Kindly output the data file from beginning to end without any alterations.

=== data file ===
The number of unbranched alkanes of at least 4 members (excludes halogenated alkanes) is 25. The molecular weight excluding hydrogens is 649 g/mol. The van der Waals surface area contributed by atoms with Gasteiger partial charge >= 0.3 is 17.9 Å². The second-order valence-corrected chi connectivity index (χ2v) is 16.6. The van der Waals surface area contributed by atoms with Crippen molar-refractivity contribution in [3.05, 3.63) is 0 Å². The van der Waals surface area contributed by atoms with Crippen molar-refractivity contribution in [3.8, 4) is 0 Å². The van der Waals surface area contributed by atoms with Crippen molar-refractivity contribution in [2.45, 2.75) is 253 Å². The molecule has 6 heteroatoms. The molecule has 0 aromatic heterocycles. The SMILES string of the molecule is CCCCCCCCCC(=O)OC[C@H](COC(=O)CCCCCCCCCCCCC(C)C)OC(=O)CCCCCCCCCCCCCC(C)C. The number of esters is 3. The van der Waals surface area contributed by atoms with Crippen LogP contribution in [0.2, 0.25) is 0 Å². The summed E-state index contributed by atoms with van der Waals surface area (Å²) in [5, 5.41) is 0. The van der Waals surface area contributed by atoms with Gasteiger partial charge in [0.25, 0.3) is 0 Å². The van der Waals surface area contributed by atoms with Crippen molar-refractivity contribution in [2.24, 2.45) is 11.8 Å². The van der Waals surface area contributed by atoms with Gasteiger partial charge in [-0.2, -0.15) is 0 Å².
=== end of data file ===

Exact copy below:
The number of unbranched alkanes of at least 4 members (excludes halogenated alkanes) is 25. The molecular weight excluding hydrogens is 649 g/mol. The van der Waals surface area contributed by atoms with Gasteiger partial charge >= 0.3 is 17.9 Å². The second-order valence-corrected chi connectivity index (χ2v) is 16.6. The van der Waals surface area contributed by atoms with Crippen molar-refractivity contribution in [3.05, 3.63) is 0 Å². The van der Waals surface area contributed by atoms with Crippen molar-refractivity contribution in [3.8, 4) is 0 Å². The van der Waals surface area contributed by atoms with Crippen molar-refractivity contribution in [2.45, 2.75) is 253 Å². The molecule has 6 heteroatoms. The molecule has 0 aromatic heterocycles. The SMILES string of the molecule is CCCCCCCCCC(=O)OC[C@H](COC(=O)CCCCCCCCCCCCC(C)C)OC(=O)CCCCCCCCCCCCCC(C)C. The number of esters is 3. The van der Waals surface area contributed by atoms with Crippen LogP contribution in [0.2, 0.25) is 0 Å². The summed E-state index contributed by atoms with van der Waals surface area (Å²) in [5, 5.41) is 0. The van der Waals surface area contributed by atoms with Gasteiger partial charge in [0.25, 0.3) is 0 Å². The van der Waals surface area contributed by atoms with Crippen molar-refractivity contribution in [2.24, 2.45) is 11.8 Å². The van der Waals surface area contributed by atoms with Gasteiger partial charge in [-0.2, -0.15) is 0 Å².